The collectors' mantra, “just more piece”.
Which would you purchase Goofus Glass or Oriental Art? Originally, Goofus Glass was marketed by the name Oriental Art, Egyptian Art, or Golden Art.
Where did one find Goofus Glass?
After Historic Granville acquired pieces of Goofus Glass, I did a bit of research. I found it interesting that one article dealt with manufactures inability to sell Goofus Glass while another said Goofus Glass was sold by boxes and barrels for a dollar a dozen.
After much reading, I can share that Goofus Glass was purchased by promoters of carnivals, medicine shows, movie houses, and filling stations. When you bought 5 gallons of gas, you might get a bowl. The prize for winning a carnival game would be a piece of Goofus Glass. (Did this make Goofus Glass the first Carnival Glass?) Buy a movie ticket, get a vase! Goofus Glass was given away by every type business. I even read examples of car dealers and furniture stores giving Goofus Glass with a purchase. This went on and on until the supply was exhausted.
What happened to Goofus Glass?
I have nothing to prove this except what I know based on my own experiences. Well, my experiences are not with Goofus Glass but I do have some lovely glasses that served as the container for Big Top peanut butter. (Ssshhh, don’t tell my daughter but they are packed with a note explaining the significance of the glasses.) I think the owners of those lovely Goofus Glass pieces packed them away in a box and put it in the attic to save for their children when they had a home of their own. They may have smiled and said, “Let the kids worry about what to do with this when I’m gone.” (Sound familiar to anyone?) When that day came and the children found them, they looked tarnished and old fashioned. One of the children said, “Who knows, someone might like them.” That child looked at the fading and chipped paint, washed it off, and put the clear Goofus Glass pieces on eBay. And, that my friend is why we can find clear pieces of Goofus Glass with no paint on the raised surfaces for sale on eBay.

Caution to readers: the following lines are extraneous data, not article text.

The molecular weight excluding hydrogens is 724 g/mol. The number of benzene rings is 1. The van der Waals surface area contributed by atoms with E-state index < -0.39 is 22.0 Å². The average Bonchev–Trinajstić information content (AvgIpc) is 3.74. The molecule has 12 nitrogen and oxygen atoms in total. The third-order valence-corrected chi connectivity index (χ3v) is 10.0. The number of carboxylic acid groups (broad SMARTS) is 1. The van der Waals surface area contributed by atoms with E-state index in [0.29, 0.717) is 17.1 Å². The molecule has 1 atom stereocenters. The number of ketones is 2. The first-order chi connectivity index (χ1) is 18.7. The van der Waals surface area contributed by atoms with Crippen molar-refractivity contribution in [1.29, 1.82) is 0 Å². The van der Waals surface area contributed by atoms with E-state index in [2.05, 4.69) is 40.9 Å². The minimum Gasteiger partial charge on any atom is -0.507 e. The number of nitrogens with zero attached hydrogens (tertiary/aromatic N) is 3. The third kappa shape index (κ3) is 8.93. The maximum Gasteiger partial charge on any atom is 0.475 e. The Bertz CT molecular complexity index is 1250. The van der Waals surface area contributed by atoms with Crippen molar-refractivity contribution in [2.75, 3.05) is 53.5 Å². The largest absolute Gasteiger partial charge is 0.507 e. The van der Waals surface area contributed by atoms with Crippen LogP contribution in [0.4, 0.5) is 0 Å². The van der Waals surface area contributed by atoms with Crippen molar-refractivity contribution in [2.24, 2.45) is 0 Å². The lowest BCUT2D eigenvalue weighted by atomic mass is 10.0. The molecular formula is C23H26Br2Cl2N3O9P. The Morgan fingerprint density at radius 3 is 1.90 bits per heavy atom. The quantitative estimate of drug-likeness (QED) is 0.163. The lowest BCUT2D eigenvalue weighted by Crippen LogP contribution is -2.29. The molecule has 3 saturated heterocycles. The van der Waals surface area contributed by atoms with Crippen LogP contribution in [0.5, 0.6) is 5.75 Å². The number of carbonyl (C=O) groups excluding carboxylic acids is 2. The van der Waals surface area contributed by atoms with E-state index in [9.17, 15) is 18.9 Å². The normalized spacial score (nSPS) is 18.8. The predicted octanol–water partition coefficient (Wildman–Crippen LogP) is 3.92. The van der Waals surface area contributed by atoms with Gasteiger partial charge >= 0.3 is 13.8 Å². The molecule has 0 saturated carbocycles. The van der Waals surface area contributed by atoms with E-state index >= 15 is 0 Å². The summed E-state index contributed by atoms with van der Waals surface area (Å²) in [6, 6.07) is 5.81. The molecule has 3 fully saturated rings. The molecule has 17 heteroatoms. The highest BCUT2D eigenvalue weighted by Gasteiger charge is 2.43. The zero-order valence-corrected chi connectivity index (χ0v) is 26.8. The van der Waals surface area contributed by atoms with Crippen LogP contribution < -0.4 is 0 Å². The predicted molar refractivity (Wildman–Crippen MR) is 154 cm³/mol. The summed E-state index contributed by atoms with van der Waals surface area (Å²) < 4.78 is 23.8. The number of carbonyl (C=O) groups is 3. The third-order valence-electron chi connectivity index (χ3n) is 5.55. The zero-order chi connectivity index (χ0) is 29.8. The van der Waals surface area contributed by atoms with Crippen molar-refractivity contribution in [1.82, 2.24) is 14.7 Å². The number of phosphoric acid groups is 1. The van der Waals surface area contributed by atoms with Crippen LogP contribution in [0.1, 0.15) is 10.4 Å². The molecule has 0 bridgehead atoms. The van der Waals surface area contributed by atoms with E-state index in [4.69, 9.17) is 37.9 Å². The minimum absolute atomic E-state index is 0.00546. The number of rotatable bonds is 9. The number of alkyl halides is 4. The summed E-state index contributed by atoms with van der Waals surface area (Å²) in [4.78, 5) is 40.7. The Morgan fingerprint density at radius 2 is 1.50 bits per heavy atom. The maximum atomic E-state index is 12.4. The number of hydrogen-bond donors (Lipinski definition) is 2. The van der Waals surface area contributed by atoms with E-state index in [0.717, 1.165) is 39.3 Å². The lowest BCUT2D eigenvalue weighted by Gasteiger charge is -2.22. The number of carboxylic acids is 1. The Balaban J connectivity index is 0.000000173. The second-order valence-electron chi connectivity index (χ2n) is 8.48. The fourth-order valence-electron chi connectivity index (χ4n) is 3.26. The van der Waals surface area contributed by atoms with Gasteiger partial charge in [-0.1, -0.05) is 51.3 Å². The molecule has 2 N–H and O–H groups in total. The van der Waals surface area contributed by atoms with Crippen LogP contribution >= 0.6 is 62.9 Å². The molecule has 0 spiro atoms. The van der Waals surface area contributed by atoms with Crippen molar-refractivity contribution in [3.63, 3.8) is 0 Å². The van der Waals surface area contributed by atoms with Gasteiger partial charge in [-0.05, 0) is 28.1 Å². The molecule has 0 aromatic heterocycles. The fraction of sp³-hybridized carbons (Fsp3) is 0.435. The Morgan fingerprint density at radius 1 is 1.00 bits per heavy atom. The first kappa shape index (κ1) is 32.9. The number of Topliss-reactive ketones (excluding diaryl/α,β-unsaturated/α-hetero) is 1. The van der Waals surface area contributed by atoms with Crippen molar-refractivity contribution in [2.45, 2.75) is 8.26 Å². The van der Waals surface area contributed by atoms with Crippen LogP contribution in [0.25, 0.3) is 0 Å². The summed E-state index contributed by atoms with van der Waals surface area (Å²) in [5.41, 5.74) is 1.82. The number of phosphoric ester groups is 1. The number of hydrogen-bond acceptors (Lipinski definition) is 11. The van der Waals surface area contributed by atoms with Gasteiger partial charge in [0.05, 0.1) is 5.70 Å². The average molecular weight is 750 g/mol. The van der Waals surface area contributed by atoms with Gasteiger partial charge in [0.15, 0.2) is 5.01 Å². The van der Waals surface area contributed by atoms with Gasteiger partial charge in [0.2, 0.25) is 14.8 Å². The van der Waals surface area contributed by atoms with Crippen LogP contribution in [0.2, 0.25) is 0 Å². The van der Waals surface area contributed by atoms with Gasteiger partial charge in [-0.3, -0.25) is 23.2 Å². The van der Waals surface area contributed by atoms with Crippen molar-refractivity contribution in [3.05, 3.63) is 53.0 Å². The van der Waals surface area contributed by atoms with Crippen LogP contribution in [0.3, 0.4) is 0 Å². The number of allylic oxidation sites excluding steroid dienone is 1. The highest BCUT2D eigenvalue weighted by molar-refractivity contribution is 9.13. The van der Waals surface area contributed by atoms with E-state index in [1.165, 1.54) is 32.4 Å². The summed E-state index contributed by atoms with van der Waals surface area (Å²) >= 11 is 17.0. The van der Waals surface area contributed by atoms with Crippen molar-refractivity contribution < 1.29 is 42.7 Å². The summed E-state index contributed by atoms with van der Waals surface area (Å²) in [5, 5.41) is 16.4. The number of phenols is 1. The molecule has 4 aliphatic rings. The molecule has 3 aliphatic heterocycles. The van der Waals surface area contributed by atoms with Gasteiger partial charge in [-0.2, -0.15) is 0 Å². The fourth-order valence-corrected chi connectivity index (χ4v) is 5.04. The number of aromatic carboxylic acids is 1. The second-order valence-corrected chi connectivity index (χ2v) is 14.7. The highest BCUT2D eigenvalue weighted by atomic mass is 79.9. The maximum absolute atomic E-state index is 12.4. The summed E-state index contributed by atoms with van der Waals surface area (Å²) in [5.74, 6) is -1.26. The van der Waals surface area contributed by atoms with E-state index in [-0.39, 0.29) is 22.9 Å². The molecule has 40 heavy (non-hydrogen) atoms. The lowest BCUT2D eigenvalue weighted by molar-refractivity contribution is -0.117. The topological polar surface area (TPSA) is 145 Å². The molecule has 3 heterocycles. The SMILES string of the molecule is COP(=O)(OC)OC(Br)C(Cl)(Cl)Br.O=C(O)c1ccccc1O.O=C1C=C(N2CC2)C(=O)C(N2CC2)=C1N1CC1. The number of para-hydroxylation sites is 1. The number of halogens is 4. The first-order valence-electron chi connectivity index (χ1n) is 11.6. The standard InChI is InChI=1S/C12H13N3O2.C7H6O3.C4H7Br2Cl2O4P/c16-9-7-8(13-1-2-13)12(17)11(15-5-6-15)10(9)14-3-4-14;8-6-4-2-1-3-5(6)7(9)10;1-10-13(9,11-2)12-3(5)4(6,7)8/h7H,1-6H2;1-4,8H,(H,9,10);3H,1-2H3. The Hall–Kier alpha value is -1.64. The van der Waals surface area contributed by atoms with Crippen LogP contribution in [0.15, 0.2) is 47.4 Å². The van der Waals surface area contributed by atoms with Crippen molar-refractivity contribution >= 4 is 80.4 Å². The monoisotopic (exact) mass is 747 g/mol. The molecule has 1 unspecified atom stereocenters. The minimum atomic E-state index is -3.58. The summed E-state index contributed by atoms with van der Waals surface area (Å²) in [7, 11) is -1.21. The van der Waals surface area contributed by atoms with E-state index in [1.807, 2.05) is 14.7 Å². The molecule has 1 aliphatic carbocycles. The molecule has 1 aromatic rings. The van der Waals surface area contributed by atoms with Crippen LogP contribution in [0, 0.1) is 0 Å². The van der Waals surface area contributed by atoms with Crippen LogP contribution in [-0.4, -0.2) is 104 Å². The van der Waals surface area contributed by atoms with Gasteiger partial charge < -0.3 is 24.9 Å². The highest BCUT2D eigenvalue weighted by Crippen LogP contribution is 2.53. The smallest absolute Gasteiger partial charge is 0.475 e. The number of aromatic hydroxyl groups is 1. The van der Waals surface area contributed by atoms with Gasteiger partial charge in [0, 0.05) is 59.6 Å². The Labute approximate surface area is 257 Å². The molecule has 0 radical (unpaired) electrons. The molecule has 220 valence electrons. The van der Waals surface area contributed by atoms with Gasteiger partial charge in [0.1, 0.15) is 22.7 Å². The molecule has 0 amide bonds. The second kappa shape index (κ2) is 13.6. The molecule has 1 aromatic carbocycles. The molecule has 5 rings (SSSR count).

Goofus Glass was produced by companies in the United States in large volumes between 1897 and 1920. Indiana Glass in Indiana, PA was the largest and most notable producer. Pieces can be found that were produced by Norwood in Wheeling, WV.
How did it get the name Goofus Glass?
Once considered Shabby Chic, Goofus Glass is pressed glass which has been cold painted, that is the paint has been applied but not fired. The paint tends to chip and come off, unlike enamel painting on glass, which is more permanent. The pieces were basically molded or blown glass. The paint washed off, someone goofed. Or, you were fooled (goofed) by your purchase.
Most of the pieces were clear but a few were pale or light colors, blanks were purchased in bulk and gussied up for resale. Relief embossed poppy or relief embossed rose Goofus Glass was advertised by Butler Brothers. Many of the pieces were clear with flowers, fruits, or shapes that protruded making the raised surface an ideal surface to paint. Goofus Glass was known for bright colors and was very affordable. The most common was red flowers painted on clear glass. The gold and red cabbage rose was often used on plates.
It went out of fashion when Carnival glass became popular about 1910. Carnival Glass was more attractive, more durable, and the finish did not peel off.
Pieces of Goofus Glass may be viewed at the Granville Museum and the historic home, Sutton Homestead in Historic Granville.
Historic Granville sites open Wednesday- Friday 11AM-3PM and Saturday 11AM-5PM.